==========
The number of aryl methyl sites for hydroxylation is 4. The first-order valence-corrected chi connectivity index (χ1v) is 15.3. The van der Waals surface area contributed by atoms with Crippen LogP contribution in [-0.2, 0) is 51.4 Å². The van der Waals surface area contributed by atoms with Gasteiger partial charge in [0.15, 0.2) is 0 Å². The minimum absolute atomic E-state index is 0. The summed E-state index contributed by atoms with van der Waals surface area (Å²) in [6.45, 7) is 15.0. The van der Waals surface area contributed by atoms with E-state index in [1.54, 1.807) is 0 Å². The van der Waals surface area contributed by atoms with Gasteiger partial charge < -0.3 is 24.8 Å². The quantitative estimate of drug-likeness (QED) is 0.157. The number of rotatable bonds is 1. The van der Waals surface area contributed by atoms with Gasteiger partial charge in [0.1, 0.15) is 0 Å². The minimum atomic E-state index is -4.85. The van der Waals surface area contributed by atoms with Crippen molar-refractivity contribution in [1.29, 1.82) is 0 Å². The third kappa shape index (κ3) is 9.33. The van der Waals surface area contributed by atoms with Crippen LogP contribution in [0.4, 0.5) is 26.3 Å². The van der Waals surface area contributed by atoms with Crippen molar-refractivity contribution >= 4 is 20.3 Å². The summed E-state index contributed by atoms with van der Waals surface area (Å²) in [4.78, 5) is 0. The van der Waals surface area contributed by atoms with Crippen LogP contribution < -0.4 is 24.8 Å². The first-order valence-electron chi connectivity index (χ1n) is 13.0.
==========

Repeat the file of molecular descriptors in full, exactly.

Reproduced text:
The number of aryl methyl sites for hydroxylation is 4. The first-order valence-corrected chi connectivity index (χ1v) is 15.3. The van der Waals surface area contributed by atoms with Crippen LogP contribution in [-0.2, 0) is 51.4 Å². The van der Waals surface area contributed by atoms with Gasteiger partial charge in [0.15, 0.2) is 0 Å². The minimum absolute atomic E-state index is 0. The summed E-state index contributed by atoms with van der Waals surface area (Å²) in [6.45, 7) is 15.0. The van der Waals surface area contributed by atoms with E-state index in [1.54, 1.807) is 0 Å². The van der Waals surface area contributed by atoms with Gasteiger partial charge < -0.3 is 24.8 Å². The quantitative estimate of drug-likeness (QED) is 0.157. The number of rotatable bonds is 1. The van der Waals surface area contributed by atoms with Gasteiger partial charge in [0.1, 0.15) is 0 Å². The minimum atomic E-state index is -4.85. The van der Waals surface area contributed by atoms with Crippen molar-refractivity contribution in [1.29, 1.82) is 0 Å². The third kappa shape index (κ3) is 9.33. The van der Waals surface area contributed by atoms with Crippen LogP contribution in [0.4, 0.5) is 26.3 Å². The van der Waals surface area contributed by atoms with Crippen molar-refractivity contribution >= 4 is 20.3 Å². The summed E-state index contributed by atoms with van der Waals surface area (Å²) in [4.78, 5) is 0. The van der Waals surface area contributed by atoms with Crippen LogP contribution < -0.4 is 24.8 Å². The first-order valence-electron chi connectivity index (χ1n) is 13.0.